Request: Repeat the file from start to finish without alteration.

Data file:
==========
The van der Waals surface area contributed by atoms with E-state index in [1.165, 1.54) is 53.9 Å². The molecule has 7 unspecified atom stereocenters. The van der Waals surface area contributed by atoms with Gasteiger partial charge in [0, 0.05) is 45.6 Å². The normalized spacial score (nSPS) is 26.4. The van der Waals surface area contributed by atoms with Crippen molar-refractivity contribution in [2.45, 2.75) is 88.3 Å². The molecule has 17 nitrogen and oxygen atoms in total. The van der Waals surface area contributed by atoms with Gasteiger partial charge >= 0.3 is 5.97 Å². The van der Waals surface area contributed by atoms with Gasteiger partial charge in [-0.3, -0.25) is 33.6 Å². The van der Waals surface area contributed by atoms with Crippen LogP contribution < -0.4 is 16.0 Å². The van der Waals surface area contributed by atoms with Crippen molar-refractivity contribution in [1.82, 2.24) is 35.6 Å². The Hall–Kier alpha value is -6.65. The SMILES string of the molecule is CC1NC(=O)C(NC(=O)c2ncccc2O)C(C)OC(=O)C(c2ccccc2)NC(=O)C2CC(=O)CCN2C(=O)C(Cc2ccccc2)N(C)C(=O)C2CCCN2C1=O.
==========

The van der Waals surface area contributed by atoms with E-state index in [1.165, 1.54) is 53.9 Å². The molecule has 7 unspecified atom stereocenters. The van der Waals surface area contributed by atoms with Gasteiger partial charge in [0, 0.05) is 45.6 Å². The normalized spacial score (nSPS) is 26.4. The van der Waals surface area contributed by atoms with Crippen molar-refractivity contribution in [2.45, 2.75) is 88.3 Å². The molecule has 17 nitrogen and oxygen atoms in total. The van der Waals surface area contributed by atoms with Gasteiger partial charge >= 0.3 is 5.97 Å². The van der Waals surface area contributed by atoms with Gasteiger partial charge in [-0.3, -0.25) is 33.6 Å². The van der Waals surface area contributed by atoms with Crippen LogP contribution < -0.4 is 16.0 Å². The van der Waals surface area contributed by atoms with Crippen molar-refractivity contribution in [1.82, 2.24) is 35.6 Å². The Hall–Kier alpha value is -6.65. The SMILES string of the molecule is CC1NC(=O)C(NC(=O)c2ncccc2O)C(C)OC(=O)C(c2ccccc2)NC(=O)C2CC(=O)CCN2C(=O)C(Cc2ccccc2)N(C)C(=O)C2CCCN2C1=O.